Just got back from a Philharmonia concert at Royal Festival Hall. It wasn’t great, but it was pretty good, and at rate it was interesting enough to merit a write-up. The music was superb–Brahms’ Fourth Symphony and Dvořák’s Cello Concerto, plus a bit of Mendelssohn–but the main interest revolves around conductor András Schiff, a pianist who has, over the past few years, occasionally popped up in conducting roles around Europe. And, indeed, in a few ways he’s still not totally ready to be a professional conductor.
Now, I’m no conductor myself, and have no experience on a podium. Far be it from me to criticize artists who know what they’re doing much more than I do. But some elements of Schiff’s style are a little bit amateurish.
1. Baton technique. Of course, I don’t know much about how to use a baton. But Schiff used it like no other conductor I’ve seen. Half the time, he used it to actually keep time, one-two etc., but then sometimes he would begin directing a specific section with his left hand, and then his baton hand would stop moving entirely, and the stick would just hang in midair as if it was forgetting to do something. On other occasions, he would conduct, but from waist-height. At one point in the Brahms his hands were literally at his sides, as if in pockets, while the music was playing.
2. No-baton technique. Sometimes Schiff would randomly put the stick down and conduct with his hands for a few minutes, then randomly pick it up again. This was especially weird at the end of the Dvořák Cello Concerto’s slow movement, an oasis of gorgeous calm for which he solemnly set down his baton, until he got bored and started using it again for no obvious musical reason.
3. The “loud=fast, quiet=slow” fallacy. This popped up in the scherzo of the Brahms symphony, which started off snappy and gradually cooled down as Schiff observed the spurious musical rule that loud things should be quick and soft things should be slow. Worse was the Mendelssohn Hebrides overture, which alternated between kind of heavy and pretty exciting. On the other hand, this technique actually worked at the start of the Dvořák, when an unusually hectic opening gave way to a French horn solo that felt like a warm embrace.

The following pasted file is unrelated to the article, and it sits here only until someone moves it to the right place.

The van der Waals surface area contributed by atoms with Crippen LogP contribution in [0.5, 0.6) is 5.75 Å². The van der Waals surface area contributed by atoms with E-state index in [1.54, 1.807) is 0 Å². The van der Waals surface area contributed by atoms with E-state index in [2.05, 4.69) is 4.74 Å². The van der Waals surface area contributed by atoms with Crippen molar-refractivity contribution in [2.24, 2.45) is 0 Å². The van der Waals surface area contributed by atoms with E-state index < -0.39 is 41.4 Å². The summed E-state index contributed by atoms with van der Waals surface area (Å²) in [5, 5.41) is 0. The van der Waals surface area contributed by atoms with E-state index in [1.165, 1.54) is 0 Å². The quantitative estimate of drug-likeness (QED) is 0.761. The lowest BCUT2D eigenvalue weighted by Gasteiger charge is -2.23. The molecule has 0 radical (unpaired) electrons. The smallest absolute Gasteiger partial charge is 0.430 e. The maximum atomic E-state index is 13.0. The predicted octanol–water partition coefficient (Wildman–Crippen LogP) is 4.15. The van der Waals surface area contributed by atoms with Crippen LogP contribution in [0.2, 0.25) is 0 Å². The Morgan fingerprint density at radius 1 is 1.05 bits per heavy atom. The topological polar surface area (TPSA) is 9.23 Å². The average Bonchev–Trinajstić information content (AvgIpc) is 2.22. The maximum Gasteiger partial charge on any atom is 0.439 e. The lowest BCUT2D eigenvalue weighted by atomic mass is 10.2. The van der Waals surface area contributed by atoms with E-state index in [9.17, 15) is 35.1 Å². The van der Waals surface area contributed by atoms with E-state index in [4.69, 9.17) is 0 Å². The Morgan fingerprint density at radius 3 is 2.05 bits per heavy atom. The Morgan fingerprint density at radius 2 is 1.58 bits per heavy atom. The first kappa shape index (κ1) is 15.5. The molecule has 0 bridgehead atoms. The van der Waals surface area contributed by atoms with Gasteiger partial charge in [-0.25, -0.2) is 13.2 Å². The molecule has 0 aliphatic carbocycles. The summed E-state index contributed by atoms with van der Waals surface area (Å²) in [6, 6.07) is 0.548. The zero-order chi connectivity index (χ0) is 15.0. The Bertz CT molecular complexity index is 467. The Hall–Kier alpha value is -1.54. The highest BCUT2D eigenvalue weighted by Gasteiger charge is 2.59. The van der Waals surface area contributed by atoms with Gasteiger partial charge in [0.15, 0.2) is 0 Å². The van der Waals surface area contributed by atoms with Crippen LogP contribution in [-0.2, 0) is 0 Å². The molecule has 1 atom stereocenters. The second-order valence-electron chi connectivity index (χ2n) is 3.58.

The Brahms Fourth Symphony was fairly slow, an attempt to be sort of warm and lovely, only this is tragic music, you could even say self-destructive music. So the violins at the opening swooned and various pauses throughout were just a hair too long. On the other hand, the slow movement was wonderful, up until the climax. Near the end there’s a moment where the full string section, acting as a choir of sorts, presents a hymn-theme plainly and beautifully. Schiff, following his aforementioned rule of thumb, figured that the real climax, emotionally, must be the loud bit for drums and horns which comes immediately after that, and only at that point did he let the Philharmonia strings give it their all. The finale avoided this temptation for softness and “the simple way out,” though, and was highlighted by a really fantastic Philharmonia flute solo.
Surprisingly, the Dvořák was another story. Here Schiff’s conducting was vigorous, energetic, and impassioned, matching the demeanor of over-the-top (in a good way!) cellist Steven Isserlis. It’s a real Celeb Lookalike duo: Isserlis looks exactly like author Steven Pinker…
…and, at his current age, András Schiff is starting to look like a slightly poofier-haired version of the magician Teller:
DIGRESSION: If you’re bored, what you need to do right now is check out this YouTube video of a magic trick so brilliant it fooled Teller. And the trick is pulled by a comedian, so you’re guaranteed a good time. Go on. Click.
Anyway, the Dvořák Cello Concerto. Schiff and Isserlis were perfectly matched: they both believe in an energized, impassioned, sort of hyper-romantic approach. Isserlis, of course, threw himself totally into it: stomping his feet, breathing audibly (I was in row E on the far right), occasionally sounding rough and scratchy from overexcitement, yet his softest passages are exquisite. The Philharmonia made up for some serious technical snafus in the Brahms with glorious solo work throughout, especially from the first horn in the first movement and the horn duo in the second. By the (very well-judged) ending, a couple of audience members were actually on their feet.
The audience seemed unusually ill; during the Dvořák, somebody in the back had a sneezing fit that sounded exactly like a water balloon fight.
All in all, my attitude toward the Brahms is probably “just glad to hear it live,” though the LPO is doing it with Vladimir Jurowski in May (coupling: Christian Gerhaher sings Mahler). The Dvořák was a really rousing good time, though. Steven Isserlis is the perfect concert performer: so visually arresting (all that hair flops back and forth like mad) and so caution-to-the-wind committed that he rivets your attention, even while you suspect you couldn’t stand to hear him on CD. He even threw in an encore, a 20th-century-sounding work for solo cello which was a mystery to me, but beautiful, and showcased his penchant for holding an entire auditorium rapt with attention even while playing as quietly as he could sensibly play.